Fernand Petiot

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Fernand Petiot (born in Paris, February 18, 1900; died in Canton, Ohio, January 6, 1975) was a bartender who claimed to have created the Bloody Mary, a popular cocktail drink.

Biography[edit]

Petiot was born into the hospitality industry in Paris in 1900,[1] where his parents kept a large pension (a boarding house usually offering full daily meals), helping his mother in the kitchen from an early age. He became kitchen boy at The New York Bar in Paris at the age of 16, and married at only 18.[2]

Petiot, known by his nickname "Pete", progressed to bartender under Harry MacElhone at The New York Bar, later known as Harry's New York Bar. There he is said to have invented the first Bloody Mary cocktail in the early 1920s, according to his granddaughter[2] and Al Thompson.[1] The New York Bar was a frequent hangout for American expatriates such as Ernest Hemingway, as well as movie stars and other celebrities of the day, including Ava Gardner, Rex Harrison, Douglas Fairbanks Junior, Salvador Dali and Joe DiMaggio.[2] According to the bar's own traditions, the Bloody Mary was created on the spur-of-the-moment for a small group of friends, and at first consisted only of vodka and tomato juice.[3] There he was also unofficial banker for American doughboys.[4]

Petiot set a record in Paris at a beer-drinking contest on June 15, 1925, when he drank a two-liter glass of beer in 46.5 seconds (approximately equivalent to a 6-pack of 12-oz beers).

After a short period at London's Savoy Hotel,[4] Petiot moved to the United States in 1925. After a sojourn in Canton, Ohio, where he met his second wife Ruth, he became head bartender at New York City's St. Regis Hotel in 1933-34, eventually having a staff of 17 barmen under him.[4] One of Petiot's most famous regular customers there was gangster Frank Costello.

Petiot worked at the St. Regis as one of New York's most popular bartenders until his retirement in 1966. At that time he returned to Canton, Ohio, where he bartended occasionally at Mergus Restaurant. Petiot claimed to have served drinks to every U.S. President from 1934 to 1972 except for Lyndon B. Johnson.

He died in Canton in early January 1975 at age 74.

Developing the Bloody Mary[edit]

According to Fernand Petiot, the first two customers for whom he made the drink "were from Chicago, and they say there is a bar there named the Bucket of Blood. And there is a waitress there everybody calls Bloody Mary. One of the boys said that the drink reminds him of Bloody Mary, and the name stuck."[1] Following his move to the United States, Petiot first added salt, lemon, and Tabasco sauce — now considered essential ingredients — to the Bloody Mary in order to satisfy requests from American customers for a spicier drink. The New Yorker magazine quoted Petiot as saying: "I initiated the Bloody Mary of today," [he told us,] "George Jessel said he created it, but it was really nothing but vodka and tomato juice when I took it over. I cover the bottom of the shaker with four large dashes of salt, two dashes of black pepper, two dashes of cayenne pepper, and a layer of Worcestershire sauce; I then add a dash of lemon juice and some cracked ice, put in two ounces of vodka and two ounces of thick tomato juice, shake, strain, and pour."[4] The origins of the name and the recipe are controversial; see article Bloody Mary Cocktail for further details.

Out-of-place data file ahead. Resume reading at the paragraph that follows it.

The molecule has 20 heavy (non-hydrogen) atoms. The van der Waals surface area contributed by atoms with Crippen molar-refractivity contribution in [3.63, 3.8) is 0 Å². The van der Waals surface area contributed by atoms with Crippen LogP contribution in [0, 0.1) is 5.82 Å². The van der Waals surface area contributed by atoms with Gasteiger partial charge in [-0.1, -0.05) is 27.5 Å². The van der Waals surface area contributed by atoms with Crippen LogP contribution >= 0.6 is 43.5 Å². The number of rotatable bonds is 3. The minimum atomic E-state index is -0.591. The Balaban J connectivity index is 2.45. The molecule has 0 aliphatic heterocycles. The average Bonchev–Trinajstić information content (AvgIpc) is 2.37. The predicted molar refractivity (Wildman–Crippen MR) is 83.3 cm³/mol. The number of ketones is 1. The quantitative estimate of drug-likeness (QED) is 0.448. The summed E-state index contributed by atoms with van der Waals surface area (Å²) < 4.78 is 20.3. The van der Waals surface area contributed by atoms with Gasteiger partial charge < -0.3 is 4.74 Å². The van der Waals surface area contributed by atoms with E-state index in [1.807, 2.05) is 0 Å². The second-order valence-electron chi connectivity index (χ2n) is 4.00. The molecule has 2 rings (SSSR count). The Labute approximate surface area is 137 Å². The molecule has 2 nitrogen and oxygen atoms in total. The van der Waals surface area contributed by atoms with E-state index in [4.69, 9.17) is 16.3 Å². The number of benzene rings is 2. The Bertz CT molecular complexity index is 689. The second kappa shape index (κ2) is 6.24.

In the 1930s Petiot tried without success to change the name of the Bloody Mary to the "Red Snapper."

Sources[edit]

Unless otherwise stated, all information in this article derives from Al Thompson, "Bloody Mary Inventor Likes Sipping Scotch"[1]

References[edit]

  1. ^ a b c d Thompson, Al (January 1, 1972). Bloody Mary Inventor Likes Sipping Scotch. The Cleveland Press.
  2. ^ a b c Sutcliffe, Theodora. "Fernand Petiot". Difford's Guide. Odd Firm of Sin Ltd. Retrieved 9 November 2017.
  3. ^ Chazan, David (25 November 2011). "A century of Harry's Bar in Paris". BBC News. BBC. Retrieved 9 November 2017. The story is that there were a few customers, a few friends, and the bartender, 'Pete' Petiot, made a cocktail for them with tomato juice and vodka.
  4. ^ a b c d Hellman, Geoffrey T. (July 18, 1964). "The Talk of the Town". The New Yorker: 19.